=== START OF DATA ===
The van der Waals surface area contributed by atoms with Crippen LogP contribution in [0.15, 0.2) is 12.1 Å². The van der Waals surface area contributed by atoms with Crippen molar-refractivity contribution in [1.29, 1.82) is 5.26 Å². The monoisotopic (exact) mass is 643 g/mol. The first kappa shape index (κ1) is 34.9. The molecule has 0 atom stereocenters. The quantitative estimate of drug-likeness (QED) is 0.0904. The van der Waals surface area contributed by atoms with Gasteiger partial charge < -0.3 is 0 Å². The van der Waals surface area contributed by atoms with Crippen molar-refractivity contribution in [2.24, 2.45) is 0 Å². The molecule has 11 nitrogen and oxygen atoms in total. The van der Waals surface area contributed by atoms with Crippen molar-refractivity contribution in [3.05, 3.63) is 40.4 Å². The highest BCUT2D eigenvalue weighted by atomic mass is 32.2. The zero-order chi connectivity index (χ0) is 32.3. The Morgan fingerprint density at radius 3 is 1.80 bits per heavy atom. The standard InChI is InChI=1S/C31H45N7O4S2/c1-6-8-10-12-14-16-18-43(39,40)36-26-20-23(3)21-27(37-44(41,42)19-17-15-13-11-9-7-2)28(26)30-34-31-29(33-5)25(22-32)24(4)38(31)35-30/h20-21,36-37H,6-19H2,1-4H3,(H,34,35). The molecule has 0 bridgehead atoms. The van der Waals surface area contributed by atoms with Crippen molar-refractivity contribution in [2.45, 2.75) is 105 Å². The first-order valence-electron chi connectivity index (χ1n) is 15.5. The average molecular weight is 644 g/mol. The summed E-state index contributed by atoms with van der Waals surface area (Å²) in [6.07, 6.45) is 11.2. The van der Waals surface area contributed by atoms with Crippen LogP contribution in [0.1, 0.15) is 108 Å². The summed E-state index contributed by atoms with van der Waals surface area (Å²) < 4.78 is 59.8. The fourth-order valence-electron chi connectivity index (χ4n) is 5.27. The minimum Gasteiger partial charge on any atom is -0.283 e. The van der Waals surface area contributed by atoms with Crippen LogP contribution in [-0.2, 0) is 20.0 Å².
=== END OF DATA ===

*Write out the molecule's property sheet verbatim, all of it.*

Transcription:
The van der Waals surface area contributed by atoms with Crippen LogP contribution in [0.15, 0.2) is 12.1 Å². The van der Waals surface area contributed by atoms with Crippen molar-refractivity contribution in [1.29, 1.82) is 5.26 Å². The monoisotopic (exact) mass is 643 g/mol. The first kappa shape index (κ1) is 34.9. The molecule has 0 atom stereocenters. The quantitative estimate of drug-likeness (QED) is 0.0904. The van der Waals surface area contributed by atoms with Gasteiger partial charge < -0.3 is 0 Å². The van der Waals surface area contributed by atoms with Crippen molar-refractivity contribution in [2.24, 2.45) is 0 Å². The molecule has 11 nitrogen and oxygen atoms in total. The van der Waals surface area contributed by atoms with Crippen molar-refractivity contribution in [3.05, 3.63) is 40.4 Å². The highest BCUT2D eigenvalue weighted by atomic mass is 32.2. The zero-order chi connectivity index (χ0) is 32.3. The Morgan fingerprint density at radius 3 is 1.80 bits per heavy atom. The standard InChI is InChI=1S/C31H45N7O4S2/c1-6-8-10-12-14-16-18-43(39,40)36-26-20-23(3)21-27(37-44(41,42)19-17-15-13-11-9-7-2)28(26)30-34-31-29(33-5)25(22-32)24(4)38(31)35-30/h20-21,36-37H,6-19H2,1-4H3,(H,34,35). The molecule has 0 bridgehead atoms. The van der Waals surface area contributed by atoms with Crippen molar-refractivity contribution in [2.45, 2.75) is 105 Å². The first-order valence-electron chi connectivity index (χ1n) is 15.5. The average molecular weight is 644 g/mol. The summed E-state index contributed by atoms with van der Waals surface area (Å²) in [6.07, 6.45) is 11.2. The van der Waals surface area contributed by atoms with Crippen LogP contribution in [0.1, 0.15) is 108 Å². The summed E-state index contributed by atoms with van der Waals surface area (Å²) < 4.78 is 59.8. The fourth-order valence-electron chi connectivity index (χ4n) is 5.27. The minimum Gasteiger partial charge on any atom is -0.283 e. The van der Waals surface area contributed by atoms with Crippen LogP contribution in [-0.2, 0) is 20.0 Å².